The Age of Advertising / The Age of the Railroad: Pennsylvania Railroad (January 15, 1945)

American Car and Foundry has survived; other corporations have not. 

Among them, Pennsylvania Railroad.

The advertisement below – from January 15, 1945 – has a title that proved to be as optimistic as it was ironic, for after merging with New York Central Railroad in 1968, the resulting firm, the Penn Central Transportation Company, filed for bankruptcy in 1970. 

The advertisement combines three elements to produce a striking image.  On the left, symbolizing the future, new designs for railroad cars are displayed on a unfurled blueprint, against which are placed a T-square and right triangle.  Translucent images of those “future” railroad cards are shown below.  On the right, a fleet of existing freight and railroad cars, en route from “a city” and “factory” pass by a suburban rail station.  In the background, stylized images of that city and factory are set against the horizon of a cloudless sky, surrounded by farmland.  Above all is the emblem of the Pennsylvania Railroad.

Though “this” example of the advertisement was published in The New York Times, certainly the original advertisement was in color, and probably intended for publication in magazines.  Here’s an example of the original ad, from Pinterest:

Here is the full text of the advertisement:


On drawing board and blueprint, in research laboratory and on testing machines you will find the shape of things-to-come in railroading.

We know the American public expects great things – new, modern trains; daring designs; exciting and novel innovations; new power; new speed; new riding qualities; new comforts and luxuries; new services and ideas in travel, in shipping … in a word, transportation values beyond anything known or experienced before.

In its planning, the Pennsylvania Railroad has these things in mind – for it is a tradition of this railroad to look ahead, and apply its research to finding new ways to serve the traveling and shipping public better!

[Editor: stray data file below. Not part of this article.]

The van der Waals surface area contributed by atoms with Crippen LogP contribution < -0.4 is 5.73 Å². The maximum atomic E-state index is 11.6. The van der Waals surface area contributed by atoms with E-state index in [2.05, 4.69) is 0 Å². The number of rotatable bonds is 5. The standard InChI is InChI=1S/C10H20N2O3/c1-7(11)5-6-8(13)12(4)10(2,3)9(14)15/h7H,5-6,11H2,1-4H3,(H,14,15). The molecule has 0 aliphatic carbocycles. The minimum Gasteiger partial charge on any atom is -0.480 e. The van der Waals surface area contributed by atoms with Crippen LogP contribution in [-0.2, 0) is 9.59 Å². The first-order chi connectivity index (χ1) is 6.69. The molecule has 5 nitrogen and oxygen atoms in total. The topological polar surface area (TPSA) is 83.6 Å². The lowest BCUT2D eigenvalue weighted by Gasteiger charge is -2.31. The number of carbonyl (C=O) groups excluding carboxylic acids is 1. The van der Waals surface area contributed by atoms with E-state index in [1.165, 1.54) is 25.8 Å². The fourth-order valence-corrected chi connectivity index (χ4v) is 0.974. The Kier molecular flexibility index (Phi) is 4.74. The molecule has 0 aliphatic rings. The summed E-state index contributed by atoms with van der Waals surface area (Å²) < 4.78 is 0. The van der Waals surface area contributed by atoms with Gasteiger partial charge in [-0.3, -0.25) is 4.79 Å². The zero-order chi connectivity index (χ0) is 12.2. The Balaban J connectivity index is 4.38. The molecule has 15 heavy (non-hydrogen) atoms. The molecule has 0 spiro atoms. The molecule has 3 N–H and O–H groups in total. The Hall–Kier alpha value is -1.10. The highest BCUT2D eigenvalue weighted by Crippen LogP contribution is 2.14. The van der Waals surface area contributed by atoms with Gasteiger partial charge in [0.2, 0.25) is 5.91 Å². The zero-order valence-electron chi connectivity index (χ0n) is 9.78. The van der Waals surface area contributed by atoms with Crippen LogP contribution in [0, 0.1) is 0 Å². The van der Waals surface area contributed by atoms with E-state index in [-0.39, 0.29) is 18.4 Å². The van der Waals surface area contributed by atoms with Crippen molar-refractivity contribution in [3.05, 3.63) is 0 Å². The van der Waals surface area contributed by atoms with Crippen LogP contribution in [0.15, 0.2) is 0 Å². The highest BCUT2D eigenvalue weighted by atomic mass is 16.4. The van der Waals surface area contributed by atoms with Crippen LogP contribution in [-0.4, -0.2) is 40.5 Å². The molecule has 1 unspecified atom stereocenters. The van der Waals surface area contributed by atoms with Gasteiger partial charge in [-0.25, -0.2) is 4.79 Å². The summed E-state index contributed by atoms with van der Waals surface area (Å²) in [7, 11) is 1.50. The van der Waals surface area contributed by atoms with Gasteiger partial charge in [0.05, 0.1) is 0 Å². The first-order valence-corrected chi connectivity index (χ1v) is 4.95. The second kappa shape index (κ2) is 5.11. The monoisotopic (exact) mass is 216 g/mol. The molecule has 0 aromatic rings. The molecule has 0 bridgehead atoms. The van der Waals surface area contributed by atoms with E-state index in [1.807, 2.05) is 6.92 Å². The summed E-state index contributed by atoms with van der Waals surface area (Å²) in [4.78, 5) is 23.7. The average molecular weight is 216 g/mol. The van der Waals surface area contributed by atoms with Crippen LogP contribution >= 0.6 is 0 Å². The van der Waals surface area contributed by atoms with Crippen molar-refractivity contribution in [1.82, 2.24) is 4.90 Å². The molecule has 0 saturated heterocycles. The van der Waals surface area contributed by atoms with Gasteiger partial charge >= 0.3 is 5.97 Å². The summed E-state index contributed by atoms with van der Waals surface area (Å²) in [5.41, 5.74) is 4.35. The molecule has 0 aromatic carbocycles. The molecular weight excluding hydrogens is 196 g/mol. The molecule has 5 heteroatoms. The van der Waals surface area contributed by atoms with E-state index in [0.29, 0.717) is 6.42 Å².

★ 50,757 entered the Armed Forces ☆ 532 have given their lives for their Country

That the advertisement was created during the Second World War is strikingly evident by one particular facet of the text:  The number of Pennsylvania Railroad Employees who died on WW II military service.  Though listed as 532, the actual number is more than twice as many: 1,307.  The discrepancy was likely attributable to the fact that the advertisement was created before the war actually ended, and thus, well before the status of all casualties (especially those missing in action) was verified.

The 1,307 men are memorialized at Philadelphia’s 30th Street Station, in the form of a bronze sculpture showing the Archangel Michael lifting a fallen soldier out of the “flames of war”.  The sculpture is set atop a four-sided black granite base, upon the sides of which are bronze plaques listing the soldiers’ names in alphabetical order, and, bearing symbols of the four branches of the armed forces.

Designed by Walter Hancock and unveiled in 1952, the sculpture is – even decades later – extraordinarily striking. 


Pennsylvania Railroad, at

Pennsylvania Railroad World War II Memorial, at

The Missing Photos – II: Upon an Endless Sea – A B-24 Liberator Shot Down Over the Central Pacific, 1944 – An Addendum

The prior post – covering photographs of the loss of the 42nd Bomb Squadron B-24 Liberator Dogpatch Express – ended on an uncertain note.